$50M export target for cherries
Central Otago cherry growers hope for no rain before Chinese New Year, as they plan to export about $50 million worth of cherries.
Summerfruit New Zealand chairman Tim Jones said the demand for exported cherries grew about $7 million from last year’s $43m.
From last year’s exported 3400 tonnes, almost 1000 tonnes went to China, in time for their New Year on February 2.
‘‘The China market is looking particularly strong so it will probably take over a thousand tonnes,’’ Jones said.
Over 80 Central Otago cherry growers will have to have the fruit picked and packed by January 23 for them to make it before the Lunar New Year on January 28.
Helicopters were drying out cherry trees last week after 13 millimetres of ‘‘fast moving’’ rainfall.
Central Cherries general manager Michael Stuart said some areas have been more affected by rain than others.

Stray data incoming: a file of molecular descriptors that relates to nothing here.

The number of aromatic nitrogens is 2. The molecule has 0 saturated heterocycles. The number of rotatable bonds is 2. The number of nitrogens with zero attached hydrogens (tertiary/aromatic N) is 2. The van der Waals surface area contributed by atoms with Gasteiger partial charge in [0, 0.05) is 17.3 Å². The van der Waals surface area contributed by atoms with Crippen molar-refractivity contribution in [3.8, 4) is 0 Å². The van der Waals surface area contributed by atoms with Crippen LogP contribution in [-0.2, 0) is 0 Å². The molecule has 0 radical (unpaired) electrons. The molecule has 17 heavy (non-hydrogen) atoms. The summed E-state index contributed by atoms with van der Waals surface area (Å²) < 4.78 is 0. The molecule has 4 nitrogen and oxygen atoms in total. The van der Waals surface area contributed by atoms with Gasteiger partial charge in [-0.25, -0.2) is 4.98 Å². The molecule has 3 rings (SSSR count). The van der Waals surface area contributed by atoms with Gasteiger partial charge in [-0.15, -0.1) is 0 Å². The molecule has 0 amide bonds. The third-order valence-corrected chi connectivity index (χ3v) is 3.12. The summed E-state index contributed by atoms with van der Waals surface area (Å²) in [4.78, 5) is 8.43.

‘‘The southern end of the valley is probably getting more rain. Where we are at the present point of time, I think we’ve put enough things in place to try and help that situation, but others are in difficulty,’’ he said.
Stuart could not reveal the amount of cherries he would export to China, but said he had seen the increase this year.
Cromwell’s Cheeki Cherries owner Martin Milne was disappointed with the weather, as he hoped to export 30 tonnes of fruit to China this year.
‘‘We had helicopters helping us this morning at 5.30am drying out the cherries for about one hour.
‘‘At the end of the day it is what it is,’’ he said.
Summerfruit New Zealand’s Jones said after the rain, cherries absorb the water and split, making them unsuitable for the market.
‘‘Most growers would still be fairly happy they still have a good volume of fruit to be able to pick over the next few weeks to supply not just China but all markets,’’ he said.
It was expensive to run 15 helicopters in Central Otago but the result justified the expenses, he said.
Overall, the season has been ‘‘pretty good’’ despite a cold summer.’’
‘‘Fruit quantity and quality has been really good and we expect it to continue for another three weeks or so.’’
Summerfruit New Zealand chairman Tim Jones.